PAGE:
What can Diaspora learn about security from Microsoft? (FIRST DRAFT)

It’s counter-intuitive to think of Microsoft as a poster child for security.  But the progress they’ve made since 2001 along with the challenges they continue to face have a lot of lessons for anybody in this space — including Diaspora, the “privacy-aware, personally-controlled, open-source, do-it-all social network”.

Several of the comments on my previous post Diaspora: what next? were from former colleagues at Microsoft, and they made excellent points.  Here’s my attempt to build on the list that Adam, Jason, and Alem started off.

  1. Train the developers — and the designers and quality engineers too.  Secure software  is everybody’s responsibility.  Secure programming still isn’t covered in any detail in most undergraduate or graduate programs, so just like Microsoft discovered a decade ago, most developers don’t know the basic practices.
  2. Inspect the code.  Formal multi-role code reviews are very expensive, but fortunately Diaspora’s code base is small.
  3. Do threat modeling.   If you don’t know what the threats are, how can you claim that your system protects privacy?  It’s fun, too!
  4. Use the tools — and develop ones that don’t exist.  There are some excellent specification and unit testing tools in the Ruby environment (Cucumber, RSpec, Selenium).  There are also some holes, for example static analysis, fuzzing, and attack surface estimation.  This is a great chance for the broader Diaspora community to get involved and supplement the core team.
  5. Include security in the software lifecycle.  As Wayne Ariola pointed out in a comment, Diaspora’s current “find-and-fix” approach mirrors industry mindset … and it doesn’t work. Microsoft’s SDL, which has been steadily refined over the years (see last fall’s discussion of Agile SD), and projects using the SDL from the beginning are noticeably more secure.  There are other secure development processes as well which may be a better match for Diaspora.  The important thing is to choose one and then take it seriously.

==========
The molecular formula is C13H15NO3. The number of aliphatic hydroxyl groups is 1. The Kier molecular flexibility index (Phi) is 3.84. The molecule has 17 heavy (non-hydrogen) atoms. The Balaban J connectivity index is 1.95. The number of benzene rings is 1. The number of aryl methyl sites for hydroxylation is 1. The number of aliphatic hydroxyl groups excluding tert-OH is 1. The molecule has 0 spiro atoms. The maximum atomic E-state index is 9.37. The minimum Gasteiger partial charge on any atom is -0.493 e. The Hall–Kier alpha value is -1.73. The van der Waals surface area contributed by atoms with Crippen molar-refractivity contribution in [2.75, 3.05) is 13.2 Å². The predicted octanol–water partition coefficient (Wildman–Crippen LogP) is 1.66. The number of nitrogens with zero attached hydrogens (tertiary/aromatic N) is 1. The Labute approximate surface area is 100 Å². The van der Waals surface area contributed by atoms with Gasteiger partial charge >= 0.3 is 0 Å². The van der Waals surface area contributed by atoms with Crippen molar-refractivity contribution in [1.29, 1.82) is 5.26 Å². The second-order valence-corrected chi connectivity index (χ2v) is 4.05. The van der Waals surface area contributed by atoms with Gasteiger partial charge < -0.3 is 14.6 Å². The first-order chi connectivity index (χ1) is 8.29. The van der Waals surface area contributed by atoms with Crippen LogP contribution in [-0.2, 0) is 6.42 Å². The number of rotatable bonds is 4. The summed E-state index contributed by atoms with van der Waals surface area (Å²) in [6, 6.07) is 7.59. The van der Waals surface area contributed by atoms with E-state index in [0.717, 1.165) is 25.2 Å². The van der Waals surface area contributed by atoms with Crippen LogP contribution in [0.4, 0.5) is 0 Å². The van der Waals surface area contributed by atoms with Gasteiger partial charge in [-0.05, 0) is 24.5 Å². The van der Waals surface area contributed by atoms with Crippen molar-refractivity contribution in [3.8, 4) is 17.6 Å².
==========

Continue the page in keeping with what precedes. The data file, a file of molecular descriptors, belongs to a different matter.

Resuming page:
6. Be wary of legacy code.  If security isn’t designed in up front, it’s incredibly expensive to retrofit it and you’re going to miss a lot.  Given the gaping security holes in the developer preview release, and the small code base so far, Diaspora should consider a rewrite rather than incrementally trying to make it work.
  7. Reach out to the security community.   Microsoft used to treat security researchers as the enemy, and minimize communication about security issues.   By engaging with their critics, and providing a lot more information, they’ve learned a lot about how to improve their security — and also helped shift others’ perception of Microsoft.  Diaspora’s in a completely different situation, of course, an outsider with zero market share facing a powerful incumbent, so they won’t be hosting events like Blue Hat any time soon.  Then again unlike Microsoft back in the day, a lot of people are rooting for them and want to help.

Obviously this first cut is biased by my experiences and perspectives, so I’m very curious what others think.  I’m working on a short presentation on this and will post it her once it’s ready.